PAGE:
In this week’s solo cast, I’m going to walk you through the merits of agency time tracking. Having worked with dozens of agencies on this very subject, I can help you incorporate agency tracking in your business – in a way that works for you.
This includes ensuring how to best implement the right agency tracking structure, so you can pull reports, answer questions quickly, and how to bring almost effortless order into your time tracking process.
I’ll even show you how you can do time tracking without using timesheets at all!
About Agency Time Tracking Leader, Marcel Petitpas:
I am co-founder and CEO of Parakeeto and fractional COO at Gold Front.
In addition to being an agency profitability consultant – specializing in helping agencies get a handle on their gains – I’m also a respected keynote/virtual speaker and podcaster.
Points of Interest
- What Is The Purpose of Agency Time Tracking? 2:30
- How Do You Structure Your Data? 3:58
- Selecting The Correct Methodology 9:01
- Encouraging Team Compliance 11:51
- Busting Time Tracking Myths 14:32
Agency Time Tracking Framework…
What I’m going to share with you is the framework necessary to get the optimum structure for your data, resulting in easily pulled reports containing the required information.
In basic terms, that framework includes the following…
Let’s delve into each of those four points a bit more.
The Purpose of Agency Time Tracking
If the motivation behind the time tracking is purely to keep tabs on your team’s work rate – to see if they’re working hard enough, or so you can hold them to some arbitrary utilization rate – that is not a good reason to track time.
Other folks believe the only reason to time track is to build a client. Also not a good reason to track time.
“If 2020 has taught us one thing, it’s that the best purpose of tracking time is to make your business more efficient.”
Time tracking is your most valuable set of data. This added efficiency brings more profitability while helping to protect your team’s time, ensuring you can give them a better work-life balance. This should be one of the leading reasons behind how and why you track time.
Additionally, define the questions you want to be able to answer with your data. This clarity is going to really help you define the next three steps in this framework.
How Best to Structure Your Data for Agency Tracking
Challenges occur when we have a time tracking tool that’s integrated into a project management suite – so our time agency tracking data takes on a project management structure. When you get into the nitty-gritty, like tracking time against tasks, these tasks probably won’t cleanly map back to a role…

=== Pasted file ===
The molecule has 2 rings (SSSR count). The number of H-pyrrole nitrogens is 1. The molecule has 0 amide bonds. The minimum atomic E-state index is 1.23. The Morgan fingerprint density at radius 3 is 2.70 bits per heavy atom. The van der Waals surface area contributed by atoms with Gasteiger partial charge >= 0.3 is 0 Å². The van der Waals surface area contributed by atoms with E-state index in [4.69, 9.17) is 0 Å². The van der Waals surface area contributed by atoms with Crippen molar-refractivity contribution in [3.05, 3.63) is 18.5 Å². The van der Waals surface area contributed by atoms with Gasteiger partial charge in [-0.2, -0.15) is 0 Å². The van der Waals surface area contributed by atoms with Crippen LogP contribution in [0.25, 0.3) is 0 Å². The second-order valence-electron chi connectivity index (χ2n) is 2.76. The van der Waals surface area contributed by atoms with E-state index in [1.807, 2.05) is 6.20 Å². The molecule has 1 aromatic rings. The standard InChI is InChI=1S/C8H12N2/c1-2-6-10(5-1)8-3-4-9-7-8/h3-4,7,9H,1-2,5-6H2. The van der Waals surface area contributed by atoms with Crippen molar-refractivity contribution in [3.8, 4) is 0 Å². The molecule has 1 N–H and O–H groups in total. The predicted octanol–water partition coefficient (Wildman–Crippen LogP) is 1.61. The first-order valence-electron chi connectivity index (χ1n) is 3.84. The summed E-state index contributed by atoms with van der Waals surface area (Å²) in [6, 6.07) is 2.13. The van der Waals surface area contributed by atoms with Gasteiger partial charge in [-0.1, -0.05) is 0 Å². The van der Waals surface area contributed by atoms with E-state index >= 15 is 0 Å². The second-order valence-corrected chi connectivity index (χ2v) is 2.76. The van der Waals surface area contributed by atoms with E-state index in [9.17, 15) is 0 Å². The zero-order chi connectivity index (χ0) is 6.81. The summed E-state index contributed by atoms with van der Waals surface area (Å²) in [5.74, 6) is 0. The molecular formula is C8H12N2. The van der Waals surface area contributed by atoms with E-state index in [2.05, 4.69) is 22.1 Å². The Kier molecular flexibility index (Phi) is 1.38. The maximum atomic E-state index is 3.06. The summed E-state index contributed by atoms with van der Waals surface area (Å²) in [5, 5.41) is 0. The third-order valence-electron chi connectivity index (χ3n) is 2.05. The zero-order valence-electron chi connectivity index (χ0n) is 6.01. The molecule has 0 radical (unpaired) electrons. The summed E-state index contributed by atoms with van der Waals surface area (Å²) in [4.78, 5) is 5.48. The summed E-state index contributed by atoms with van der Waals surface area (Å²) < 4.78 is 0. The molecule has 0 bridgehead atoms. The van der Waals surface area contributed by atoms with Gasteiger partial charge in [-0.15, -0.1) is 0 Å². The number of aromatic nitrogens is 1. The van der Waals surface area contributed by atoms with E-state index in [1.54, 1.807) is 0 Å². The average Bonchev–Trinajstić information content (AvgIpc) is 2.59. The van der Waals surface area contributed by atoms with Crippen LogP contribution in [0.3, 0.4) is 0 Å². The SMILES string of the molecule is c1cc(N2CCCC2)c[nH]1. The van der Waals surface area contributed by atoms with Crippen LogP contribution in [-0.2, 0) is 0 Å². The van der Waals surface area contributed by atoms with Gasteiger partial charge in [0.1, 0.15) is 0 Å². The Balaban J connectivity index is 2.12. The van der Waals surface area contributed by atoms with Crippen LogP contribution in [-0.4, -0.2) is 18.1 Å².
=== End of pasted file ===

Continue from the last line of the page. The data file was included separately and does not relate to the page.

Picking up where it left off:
Evaluate Your Tagging System
This may require re-evaluating the tagging system or the way things are mapped out in the project management software.
The easiest solution is to use a separate time tracking tool, outside of the project management suite, so that you can define that structure independently, thus resulting in the project management and operations team not having to compromise to meet each other’s needs.
Investigate and Assess Granularity
Secondly, something to consider is the level of granularity appropriate for your business. The question to tackle here is – when things don’t go as planned, how do you go about investigating events?
How can you best reverse-engineer your process around this?
Are you asking questions about the process, or are you asking questions about the people?
This is where graphs come in! You want to think about this complexity in terms of a graph that has two axes. The first is Process Insight. The second is People Insight. I dig more into this in the video (around the 6:33 mark).
So, once you’ve defined the level of granularity, then you’re probably in a good place to start considering the appropriate methodology for time tracking.
Selecting The Correct Agency Time Tracking Methodology
A common misconception is that timesheets are the only time tracking tool. Untrue! There are companies, like Media Monks, that have scaled immensely and they don’t use timesheets. They actually use a resource plan-based approach to time-tracking, and their operational model suits it.
For example, if you need to know how much time is being spent on every single task within a project, it’ll be very tricky to do that in a centralized way. So, you’re probably best doing that in a distributed way.
However, if you have the resources in your operational team (some good project management and/or operations people) and they can dedicate the time to it – plus your level of granularity is lower – then it might make sense for you to evaluate a centralized model where you’re using a Resource Plan as the centralized area for time tracking.
The PM or operations team is going to ask…
- What is everyone working on?
- What clients/projects are being worked on?
- Query any changes?
- Has anyone moved positions?
- Has anyone spent significantly more time on something than previously expected?
Then, they’ll use the Resource Plan to create a record of truth in terms of where/how time was spent.